The Opioid Crisis: What You Need To Know

An opioid crisis is currently sweeping North America. Trump formally named the opioid crisis a national public health emergency in October 2017, stating "nobody has seen anything like what is going on now." The New York Times reports the opioid crisis has become the most fatal drug crisis in America to date. While deaths connected to the abuse of prescription painkillers have plateaued, The Center for Disease Control and Prevention has observed a remarkable increase in overdoses of heroin laced with fentanyl, with statistics in certain states rising to indicate that fentanyl is implicated in over 50 percent of overdoses resulting in death. Fentanyl is a synthetic substance which is far more potent than heroin, and can be easily combined with other drugs. The New York Times further reports that in America, the primary reason for deaths under the age of 50 is drug overdose. Opioids are found at the epicentre of this issue, and the people affected are proving to be younger than ever before.

Prime Minister Trudeau has not declared the crisis to be an official state of emergency, although he has spoken out on the issue. Trudeau addressed the city of Vancouver earlier this year, discussing the tragic impact the opioid crisis has made on people and their families across Canada. British Columbia has experienced a particularly high number of opioid-related deaths, with the number of overdoses resulting in death in 2017 reaching over 1,100. CBC News further reports that fentanyl is strongly suspected to have played a role in 83 percent of such mortalities this year. Fentanyl can be found notably in heroin, cocaine, and methamphetamines.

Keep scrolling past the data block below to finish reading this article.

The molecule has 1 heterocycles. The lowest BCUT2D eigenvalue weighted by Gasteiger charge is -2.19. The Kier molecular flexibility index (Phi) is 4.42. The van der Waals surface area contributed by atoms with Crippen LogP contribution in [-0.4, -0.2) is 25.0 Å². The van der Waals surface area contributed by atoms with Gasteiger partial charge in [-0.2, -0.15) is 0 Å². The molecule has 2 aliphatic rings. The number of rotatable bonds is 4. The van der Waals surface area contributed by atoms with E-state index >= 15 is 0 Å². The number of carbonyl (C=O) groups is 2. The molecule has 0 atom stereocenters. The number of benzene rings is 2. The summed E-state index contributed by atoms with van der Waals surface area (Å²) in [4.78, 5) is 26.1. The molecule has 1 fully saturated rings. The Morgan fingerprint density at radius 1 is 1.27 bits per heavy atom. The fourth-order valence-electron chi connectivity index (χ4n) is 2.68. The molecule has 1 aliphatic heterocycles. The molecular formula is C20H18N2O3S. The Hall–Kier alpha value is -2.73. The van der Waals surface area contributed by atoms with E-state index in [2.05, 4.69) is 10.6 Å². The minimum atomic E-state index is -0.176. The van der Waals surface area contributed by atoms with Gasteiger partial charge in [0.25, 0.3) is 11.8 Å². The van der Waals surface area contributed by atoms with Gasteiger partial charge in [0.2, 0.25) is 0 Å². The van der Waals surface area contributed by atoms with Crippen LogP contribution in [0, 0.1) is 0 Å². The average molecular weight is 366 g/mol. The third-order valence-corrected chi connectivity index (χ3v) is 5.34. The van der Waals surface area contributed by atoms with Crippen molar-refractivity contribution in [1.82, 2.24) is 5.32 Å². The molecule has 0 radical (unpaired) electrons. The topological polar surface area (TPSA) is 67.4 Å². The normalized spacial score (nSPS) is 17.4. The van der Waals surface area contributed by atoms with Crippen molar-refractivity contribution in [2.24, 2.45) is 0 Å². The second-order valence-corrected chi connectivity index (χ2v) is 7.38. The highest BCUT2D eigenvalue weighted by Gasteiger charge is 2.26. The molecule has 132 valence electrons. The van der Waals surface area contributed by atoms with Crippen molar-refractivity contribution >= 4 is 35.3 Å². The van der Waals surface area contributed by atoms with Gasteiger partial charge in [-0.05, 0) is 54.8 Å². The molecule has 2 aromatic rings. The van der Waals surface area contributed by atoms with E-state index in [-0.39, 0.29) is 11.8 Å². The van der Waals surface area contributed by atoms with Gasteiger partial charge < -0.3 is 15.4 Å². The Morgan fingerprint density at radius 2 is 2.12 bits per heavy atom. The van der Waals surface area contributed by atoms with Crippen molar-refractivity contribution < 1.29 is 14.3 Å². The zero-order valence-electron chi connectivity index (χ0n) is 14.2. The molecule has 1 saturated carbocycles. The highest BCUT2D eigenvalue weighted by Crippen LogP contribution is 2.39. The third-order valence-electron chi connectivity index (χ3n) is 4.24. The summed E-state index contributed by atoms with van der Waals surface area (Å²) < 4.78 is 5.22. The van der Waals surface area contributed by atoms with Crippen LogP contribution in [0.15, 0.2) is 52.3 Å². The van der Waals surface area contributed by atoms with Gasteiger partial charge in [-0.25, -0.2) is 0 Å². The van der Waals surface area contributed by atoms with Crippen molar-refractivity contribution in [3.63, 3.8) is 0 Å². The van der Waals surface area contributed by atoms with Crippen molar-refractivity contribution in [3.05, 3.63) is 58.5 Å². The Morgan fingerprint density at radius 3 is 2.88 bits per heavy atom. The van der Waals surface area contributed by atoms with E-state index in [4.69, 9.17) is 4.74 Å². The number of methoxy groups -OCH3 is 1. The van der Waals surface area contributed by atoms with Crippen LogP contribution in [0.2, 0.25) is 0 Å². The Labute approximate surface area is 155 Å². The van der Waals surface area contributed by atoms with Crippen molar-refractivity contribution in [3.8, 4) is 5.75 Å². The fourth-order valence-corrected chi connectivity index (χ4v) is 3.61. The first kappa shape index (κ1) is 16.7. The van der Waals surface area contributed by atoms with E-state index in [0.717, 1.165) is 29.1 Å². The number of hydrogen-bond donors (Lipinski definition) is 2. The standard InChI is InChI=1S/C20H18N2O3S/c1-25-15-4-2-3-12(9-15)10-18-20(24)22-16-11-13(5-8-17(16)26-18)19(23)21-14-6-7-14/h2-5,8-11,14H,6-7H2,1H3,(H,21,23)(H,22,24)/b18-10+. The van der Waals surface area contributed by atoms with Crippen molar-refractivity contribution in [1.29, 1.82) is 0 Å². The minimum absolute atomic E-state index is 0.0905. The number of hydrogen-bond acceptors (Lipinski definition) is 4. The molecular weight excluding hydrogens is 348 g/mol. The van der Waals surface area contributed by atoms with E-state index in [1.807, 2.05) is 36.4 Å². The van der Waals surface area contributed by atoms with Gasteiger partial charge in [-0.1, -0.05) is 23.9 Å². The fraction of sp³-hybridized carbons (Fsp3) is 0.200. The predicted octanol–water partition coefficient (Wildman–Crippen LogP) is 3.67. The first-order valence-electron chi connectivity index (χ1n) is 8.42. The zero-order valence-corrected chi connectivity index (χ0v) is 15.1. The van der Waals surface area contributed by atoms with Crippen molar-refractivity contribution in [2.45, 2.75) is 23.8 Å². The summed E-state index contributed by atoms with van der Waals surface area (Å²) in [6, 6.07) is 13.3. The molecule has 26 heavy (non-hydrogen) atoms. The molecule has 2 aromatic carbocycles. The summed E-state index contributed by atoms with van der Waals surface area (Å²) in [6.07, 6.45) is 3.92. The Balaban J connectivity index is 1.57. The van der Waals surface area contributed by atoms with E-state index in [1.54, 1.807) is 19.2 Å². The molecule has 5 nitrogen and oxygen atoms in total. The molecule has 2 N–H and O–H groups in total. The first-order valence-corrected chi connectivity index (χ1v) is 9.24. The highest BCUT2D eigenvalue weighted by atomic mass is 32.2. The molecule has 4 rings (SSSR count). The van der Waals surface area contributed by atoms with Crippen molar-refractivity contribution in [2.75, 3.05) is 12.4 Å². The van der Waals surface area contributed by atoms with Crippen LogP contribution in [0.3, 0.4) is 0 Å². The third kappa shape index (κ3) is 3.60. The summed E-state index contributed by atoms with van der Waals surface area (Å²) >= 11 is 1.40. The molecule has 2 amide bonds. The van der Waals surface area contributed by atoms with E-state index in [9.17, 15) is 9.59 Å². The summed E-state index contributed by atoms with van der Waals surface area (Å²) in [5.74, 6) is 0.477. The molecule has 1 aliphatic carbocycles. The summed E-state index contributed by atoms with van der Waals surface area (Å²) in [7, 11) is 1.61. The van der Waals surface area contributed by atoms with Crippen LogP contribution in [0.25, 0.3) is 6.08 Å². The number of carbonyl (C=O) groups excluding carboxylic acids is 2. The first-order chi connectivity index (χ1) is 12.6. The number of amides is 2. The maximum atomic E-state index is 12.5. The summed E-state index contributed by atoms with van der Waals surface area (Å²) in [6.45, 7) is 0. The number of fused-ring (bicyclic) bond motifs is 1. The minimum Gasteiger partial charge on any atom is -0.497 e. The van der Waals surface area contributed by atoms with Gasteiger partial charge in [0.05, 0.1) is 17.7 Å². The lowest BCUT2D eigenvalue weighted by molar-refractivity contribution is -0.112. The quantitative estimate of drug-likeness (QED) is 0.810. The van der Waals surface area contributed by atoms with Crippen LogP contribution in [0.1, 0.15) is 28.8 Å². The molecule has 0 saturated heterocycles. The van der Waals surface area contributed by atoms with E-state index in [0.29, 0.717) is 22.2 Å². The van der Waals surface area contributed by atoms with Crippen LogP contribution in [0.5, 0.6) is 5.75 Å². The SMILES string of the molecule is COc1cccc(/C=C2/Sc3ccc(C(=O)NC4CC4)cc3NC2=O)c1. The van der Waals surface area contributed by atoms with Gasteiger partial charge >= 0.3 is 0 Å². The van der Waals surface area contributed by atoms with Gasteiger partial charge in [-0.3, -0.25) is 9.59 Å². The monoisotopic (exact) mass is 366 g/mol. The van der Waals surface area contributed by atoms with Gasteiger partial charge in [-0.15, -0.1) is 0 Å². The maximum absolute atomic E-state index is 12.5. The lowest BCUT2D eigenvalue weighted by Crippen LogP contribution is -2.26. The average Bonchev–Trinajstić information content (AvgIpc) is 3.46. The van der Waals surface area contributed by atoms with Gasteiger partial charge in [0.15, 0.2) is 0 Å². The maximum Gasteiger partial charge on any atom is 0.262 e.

There is considerable disagreement surrounding what is to be done to combat the opioid crisis. Implementing prescription drug monitoring programs, having systems in place to help those who are already addicted, and the possibility for safe injection sites which can monitor the drug content have all been proposed solutions. Currently, the majority of addiction cases are being treated with medication to help combat the addiction. While most health professionals agree more drastic steps need to be taken, it is up to the government to take the next step and make changes on a greater scale.

Information obtained from:

https://www.nytimes.com/interactive/2017/08/03/upshot/opioid-drug-overdose-epidemic.html

http://www.cbc.ca/news/canada/british-columbia/overdose-deaths-bc-1.4395093

https://globalnews.ca/news/3286486/trudeau-says-opioid-crisis-is-devastating-canada/

http://www.cnn.com/2017/10/26/politics/donald-trump-opioid-epidemic/index.html

Images obtained from:

http://www.macleans.ca/society/inside-the-history-of-canadas-opioid-crisis/